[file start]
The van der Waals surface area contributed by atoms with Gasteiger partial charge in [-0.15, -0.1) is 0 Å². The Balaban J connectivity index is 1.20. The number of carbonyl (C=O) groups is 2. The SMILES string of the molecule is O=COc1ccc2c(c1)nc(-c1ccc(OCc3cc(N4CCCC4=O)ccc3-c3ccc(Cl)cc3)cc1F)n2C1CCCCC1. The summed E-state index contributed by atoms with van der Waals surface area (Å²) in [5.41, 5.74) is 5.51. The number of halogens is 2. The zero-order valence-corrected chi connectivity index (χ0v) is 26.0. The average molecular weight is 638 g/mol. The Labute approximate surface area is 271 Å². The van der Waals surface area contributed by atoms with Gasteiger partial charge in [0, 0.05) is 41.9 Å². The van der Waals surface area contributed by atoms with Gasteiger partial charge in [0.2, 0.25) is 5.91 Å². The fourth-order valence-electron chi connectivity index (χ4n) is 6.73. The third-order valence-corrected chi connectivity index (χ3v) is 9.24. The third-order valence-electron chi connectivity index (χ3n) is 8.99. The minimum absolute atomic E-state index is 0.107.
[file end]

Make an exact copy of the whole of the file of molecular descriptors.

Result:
The van der Waals surface area contributed by atoms with Gasteiger partial charge in [-0.15, -0.1) is 0 Å². The Balaban J connectivity index is 1.20. The number of carbonyl (C=O) groups is 2. The SMILES string of the molecule is O=COc1ccc2c(c1)nc(-c1ccc(OCc3cc(N4CCCC4=O)ccc3-c3ccc(Cl)cc3)cc1F)n2C1CCCCC1. The summed E-state index contributed by atoms with van der Waals surface area (Å²) in [5.41, 5.74) is 5.51. The number of halogens is 2. The zero-order valence-corrected chi connectivity index (χ0v) is 26.0. The average molecular weight is 638 g/mol. The Labute approximate surface area is 271 Å². The van der Waals surface area contributed by atoms with Gasteiger partial charge in [0, 0.05) is 41.9 Å². The van der Waals surface area contributed by atoms with Gasteiger partial charge in [0.2, 0.25) is 5.91 Å². The fourth-order valence-electron chi connectivity index (χ4n) is 6.73. The third-order valence-corrected chi connectivity index (χ3v) is 9.24. The third-order valence-electron chi connectivity index (χ3n) is 8.99. The minimum absolute atomic E-state index is 0.107.